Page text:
Looking to find some original research on a specific topic you’re writing a piece on? You can use the  filetype:  operator to find case studies, research papers and statistics based on a certain topic.

link building filetype:PDF

13. Find out how often your competitors are publishing new content

Interested in seeing how often your competition is publishing new content to their sites? Using the  site:  operator (have you noticed yet how useful this operator is? ?), you can see how many pieces have been published to a competitor’s blog. 

*Note: Most blogs live on their own subdomain, separate from the main site. Make sure you’re using the correct url when doing your research. It’ll typically look something like this:

Here we can see that the Moz blog had close to 7,500 blog posts. Now we want to see exactly how often they’re actually publishing.

We can do this by using Google’s built-in time period tool since the  daterange:  operator has been deprecated.

Tools > Any time > Select time period

moz blog

Once we look at how many pieces have been published within the past month, we see that Moz publishes approximately 12 pieces per month.

14. Find Q&A threads related to your content

If contributing value to forums is part of your amplification strategy, google search operators can help you move even faster when looking for which questions to address.

You can use the  site:  and  intitle:   operators to get specific. Like this: intitle:link building

site: intitle: operators

This simple search gives you almost 5,000 opportunities to contribute value to a user’s question, while also adding a link back to your content.

15. Find out if your domain name was registered somewhere else

If content appears in identical form across multiple sites with no citation attributing it to the original creator, it’s likely a case of theft. This can show up as identical copy across several pages, or in the form of alternate top-level domains (TLDs), where a site shares your domain name but bears a different top-level domain, like a .edu instead of your registered .com.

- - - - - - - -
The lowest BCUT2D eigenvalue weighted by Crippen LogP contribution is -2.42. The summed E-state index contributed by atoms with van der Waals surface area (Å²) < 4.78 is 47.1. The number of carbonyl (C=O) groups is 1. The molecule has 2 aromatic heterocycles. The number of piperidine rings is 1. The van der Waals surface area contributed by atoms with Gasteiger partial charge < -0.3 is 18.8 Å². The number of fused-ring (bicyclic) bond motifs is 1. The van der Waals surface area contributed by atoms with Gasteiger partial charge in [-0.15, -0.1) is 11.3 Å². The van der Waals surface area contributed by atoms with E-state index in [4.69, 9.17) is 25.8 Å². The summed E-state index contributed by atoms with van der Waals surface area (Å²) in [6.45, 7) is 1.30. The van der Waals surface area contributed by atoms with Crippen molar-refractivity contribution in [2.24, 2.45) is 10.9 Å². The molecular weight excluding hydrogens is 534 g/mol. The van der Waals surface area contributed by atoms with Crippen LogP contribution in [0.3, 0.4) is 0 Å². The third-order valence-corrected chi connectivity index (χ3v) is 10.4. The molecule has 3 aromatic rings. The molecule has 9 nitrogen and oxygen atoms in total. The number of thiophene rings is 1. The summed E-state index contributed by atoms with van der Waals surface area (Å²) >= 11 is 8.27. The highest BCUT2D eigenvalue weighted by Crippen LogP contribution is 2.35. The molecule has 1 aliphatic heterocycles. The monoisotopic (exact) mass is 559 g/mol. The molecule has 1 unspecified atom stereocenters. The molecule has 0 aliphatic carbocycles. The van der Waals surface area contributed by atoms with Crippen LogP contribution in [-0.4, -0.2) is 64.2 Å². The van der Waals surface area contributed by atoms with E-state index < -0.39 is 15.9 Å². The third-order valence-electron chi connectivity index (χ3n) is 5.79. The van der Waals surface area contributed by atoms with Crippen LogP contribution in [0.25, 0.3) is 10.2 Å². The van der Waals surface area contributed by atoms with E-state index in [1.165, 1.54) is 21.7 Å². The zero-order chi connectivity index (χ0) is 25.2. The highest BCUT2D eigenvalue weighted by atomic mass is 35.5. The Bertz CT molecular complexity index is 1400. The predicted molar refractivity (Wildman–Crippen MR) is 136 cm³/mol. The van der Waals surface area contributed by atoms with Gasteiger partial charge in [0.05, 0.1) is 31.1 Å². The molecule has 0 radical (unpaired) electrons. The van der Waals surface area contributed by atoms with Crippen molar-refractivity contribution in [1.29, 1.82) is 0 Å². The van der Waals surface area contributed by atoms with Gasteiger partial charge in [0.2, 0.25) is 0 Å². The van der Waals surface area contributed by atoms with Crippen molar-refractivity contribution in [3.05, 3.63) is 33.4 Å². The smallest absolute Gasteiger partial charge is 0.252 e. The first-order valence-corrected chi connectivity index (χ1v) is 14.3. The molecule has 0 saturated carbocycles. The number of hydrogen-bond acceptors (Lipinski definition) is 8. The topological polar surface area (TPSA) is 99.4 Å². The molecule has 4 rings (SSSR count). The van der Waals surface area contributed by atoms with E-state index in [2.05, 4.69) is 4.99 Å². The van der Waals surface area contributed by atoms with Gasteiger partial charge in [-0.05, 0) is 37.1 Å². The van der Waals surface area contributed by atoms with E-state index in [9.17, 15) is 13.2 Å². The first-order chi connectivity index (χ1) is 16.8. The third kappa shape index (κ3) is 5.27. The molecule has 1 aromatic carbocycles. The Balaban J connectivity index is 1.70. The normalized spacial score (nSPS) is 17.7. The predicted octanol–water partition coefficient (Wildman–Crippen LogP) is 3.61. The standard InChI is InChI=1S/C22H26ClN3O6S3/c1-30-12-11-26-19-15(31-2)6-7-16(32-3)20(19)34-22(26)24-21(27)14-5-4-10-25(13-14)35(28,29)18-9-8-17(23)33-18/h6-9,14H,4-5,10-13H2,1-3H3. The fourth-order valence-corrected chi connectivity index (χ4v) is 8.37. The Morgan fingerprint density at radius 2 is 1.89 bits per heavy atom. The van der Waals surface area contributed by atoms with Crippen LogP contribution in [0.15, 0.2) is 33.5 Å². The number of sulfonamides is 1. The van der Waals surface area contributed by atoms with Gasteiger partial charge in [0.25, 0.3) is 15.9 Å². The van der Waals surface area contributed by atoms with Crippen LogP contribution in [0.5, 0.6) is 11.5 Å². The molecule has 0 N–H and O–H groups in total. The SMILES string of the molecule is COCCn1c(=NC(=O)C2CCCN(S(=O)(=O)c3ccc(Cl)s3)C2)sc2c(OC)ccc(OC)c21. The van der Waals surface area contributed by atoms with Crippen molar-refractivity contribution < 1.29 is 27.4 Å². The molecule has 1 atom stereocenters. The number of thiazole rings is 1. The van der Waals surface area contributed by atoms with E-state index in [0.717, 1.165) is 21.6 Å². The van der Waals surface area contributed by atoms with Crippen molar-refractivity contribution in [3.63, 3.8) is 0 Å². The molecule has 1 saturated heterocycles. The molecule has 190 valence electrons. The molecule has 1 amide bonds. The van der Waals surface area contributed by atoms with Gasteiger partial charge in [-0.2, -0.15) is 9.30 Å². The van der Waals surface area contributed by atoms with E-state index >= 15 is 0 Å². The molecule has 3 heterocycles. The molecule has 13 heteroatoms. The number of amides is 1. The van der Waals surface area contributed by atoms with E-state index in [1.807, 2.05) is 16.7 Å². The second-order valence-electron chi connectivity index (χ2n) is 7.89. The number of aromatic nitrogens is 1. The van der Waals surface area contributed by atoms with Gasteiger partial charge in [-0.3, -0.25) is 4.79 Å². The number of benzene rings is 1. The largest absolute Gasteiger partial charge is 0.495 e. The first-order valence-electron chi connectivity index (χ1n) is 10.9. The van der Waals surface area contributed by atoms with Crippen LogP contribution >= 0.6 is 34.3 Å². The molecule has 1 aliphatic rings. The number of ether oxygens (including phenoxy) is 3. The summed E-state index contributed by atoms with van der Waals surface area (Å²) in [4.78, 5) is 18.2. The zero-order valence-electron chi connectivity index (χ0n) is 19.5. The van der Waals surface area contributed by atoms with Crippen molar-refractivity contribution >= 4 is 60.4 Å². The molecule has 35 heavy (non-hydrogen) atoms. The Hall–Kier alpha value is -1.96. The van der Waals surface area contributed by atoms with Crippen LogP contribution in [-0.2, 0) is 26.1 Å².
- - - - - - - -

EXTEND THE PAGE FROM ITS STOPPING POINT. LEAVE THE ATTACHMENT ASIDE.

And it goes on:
Combining the  site:  operator with the  *  wildcard and excluding   the original site, this search can reveal any sites bearing the same domain name but a different TLD from your own.*

16. Check the competitiveness of a keyword

If you’re in the middle of a Google search to research some keywords, you can get a quick idea of how targeted a long-tail keyword is by using the  allintitle:  operator.

allintitle:link building strategies 2020

allintitle: advanced google search operator

For example, if you were to check out how many pages are targeting “link building strategies 2020”, you can already see that 259 sites have updated their pieces to be the most date-relevant.

17. Exclude specific terms

Perhaps you’re conducting research for a piece about inbound marketing, but you don’t want to read tons of articles about HubSpot. You can easily remove HubSpot from your search by utilizing the  –  operator.

inbound marketing -hubspot

exclude google advanced search operator

18. Find a non-https site

Secure pages are a necessity these days, but if you’re in the market to see if a site has any non-secure ones, you can find out using a combo of the  site:  ,    , and  inurl: operators. -inurl:https

find a non https site operator

19. Find competitor backlinks

You can also string together search operators to find your sites that link to your competitors but don’t link to you.  You can do this by combining the  intext:  operator while excluding your competitor’s own site using the   operator.



20. Find social profiles for outreach

If you’d like to reach out to a particular person, whether to get a quote or because you’ve mentioned them within your piece, you can use the  site:  and  OR/|  operators to find their social profiles.

rand fishkin ( | | 

rand fishkin social media

And within 0.58 seconds, we have all three of Rand’s social media profiles.

The number of Google advanced search operators can seem overwhelming, as can the breadth and variety of their uses. But don’t be discouraged! They can make your life easier and more enjoyable. Take your time to dig into them one by one as you identify a need for them, and – with the help of our handy cheat sheet – see how much more effective and functional your online experience can be.

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Founder & CEO of North Star Inbound